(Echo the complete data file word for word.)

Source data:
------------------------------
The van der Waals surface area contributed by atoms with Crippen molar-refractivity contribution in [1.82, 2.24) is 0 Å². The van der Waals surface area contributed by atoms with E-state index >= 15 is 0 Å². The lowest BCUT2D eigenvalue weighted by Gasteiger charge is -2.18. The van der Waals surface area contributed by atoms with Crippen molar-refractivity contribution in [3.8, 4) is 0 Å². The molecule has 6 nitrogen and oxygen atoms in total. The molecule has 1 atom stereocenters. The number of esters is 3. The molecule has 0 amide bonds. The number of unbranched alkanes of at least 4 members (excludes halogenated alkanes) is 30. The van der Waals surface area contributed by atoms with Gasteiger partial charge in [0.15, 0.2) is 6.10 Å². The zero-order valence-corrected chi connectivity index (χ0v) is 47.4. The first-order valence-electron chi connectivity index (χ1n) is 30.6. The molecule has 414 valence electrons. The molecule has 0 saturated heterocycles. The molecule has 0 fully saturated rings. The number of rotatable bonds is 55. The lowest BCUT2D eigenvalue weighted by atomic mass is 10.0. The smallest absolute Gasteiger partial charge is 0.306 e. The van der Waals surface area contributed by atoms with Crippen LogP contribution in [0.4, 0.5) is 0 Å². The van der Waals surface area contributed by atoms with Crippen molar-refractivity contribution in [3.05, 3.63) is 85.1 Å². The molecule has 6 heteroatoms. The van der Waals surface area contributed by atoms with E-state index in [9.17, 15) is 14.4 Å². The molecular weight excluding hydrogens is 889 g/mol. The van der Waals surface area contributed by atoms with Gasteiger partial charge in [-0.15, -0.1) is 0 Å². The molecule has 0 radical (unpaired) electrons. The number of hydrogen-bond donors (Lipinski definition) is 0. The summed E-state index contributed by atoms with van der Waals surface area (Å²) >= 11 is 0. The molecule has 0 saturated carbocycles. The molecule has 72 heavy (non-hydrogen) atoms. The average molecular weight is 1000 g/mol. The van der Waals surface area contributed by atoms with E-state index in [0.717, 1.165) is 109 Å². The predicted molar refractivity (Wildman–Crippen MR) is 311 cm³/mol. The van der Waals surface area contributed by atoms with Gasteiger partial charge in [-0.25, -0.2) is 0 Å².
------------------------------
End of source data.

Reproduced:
The van der Waals surface area contributed by atoms with Crippen molar-refractivity contribution in [1.82, 2.24) is 0 Å². The van der Waals surface area contributed by atoms with E-state index >= 15 is 0 Å². The lowest BCUT2D eigenvalue weighted by Gasteiger charge is -2.18. The van der Waals surface area contributed by atoms with Crippen molar-refractivity contribution in [3.8, 4) is 0 Å². The molecule has 6 nitrogen and oxygen atoms in total. The molecule has 1 atom stereocenters. The number of esters is 3. The molecule has 0 amide bonds. The number of unbranched alkanes of at least 4 members (excludes halogenated alkanes) is 30. The van der Waals surface area contributed by atoms with Gasteiger partial charge in [0.15, 0.2) is 6.10 Å². The zero-order valence-corrected chi connectivity index (χ0v) is 47.4. The first-order valence-electron chi connectivity index (χ1n) is 30.6. The molecule has 414 valence electrons. The molecule has 0 saturated heterocycles. The molecule has 0 fully saturated rings. The number of rotatable bonds is 55. The lowest BCUT2D eigenvalue weighted by atomic mass is 10.0. The smallest absolute Gasteiger partial charge is 0.306 e. The van der Waals surface area contributed by atoms with Crippen LogP contribution in [0.4, 0.5) is 0 Å². The van der Waals surface area contributed by atoms with Crippen molar-refractivity contribution in [3.05, 3.63) is 85.1 Å². The molecule has 6 heteroatoms. The van der Waals surface area contributed by atoms with E-state index in [9.17, 15) is 14.4 Å². The molecular weight excluding hydrogens is 889 g/mol. The van der Waals surface area contributed by atoms with Gasteiger partial charge in [-0.15, -0.1) is 0 Å². The molecule has 0 radical (unpaired) electrons. The number of hydrogen-bond donors (Lipinski definition) is 0. The summed E-state index contributed by atoms with van der Waals surface area (Å²) >= 11 is 0. The molecule has 0 saturated carbocycles. The molecule has 72 heavy (non-hydrogen) atoms. The average molecular weight is 1000 g/mol. The van der Waals surface area contributed by atoms with E-state index in [0.717, 1.165) is 109 Å². The predicted molar refractivity (Wildman–Crippen MR) is 311 cm³/mol. The van der Waals surface area contributed by atoms with Gasteiger partial charge in [-0.25, -0.2) is 0 Å².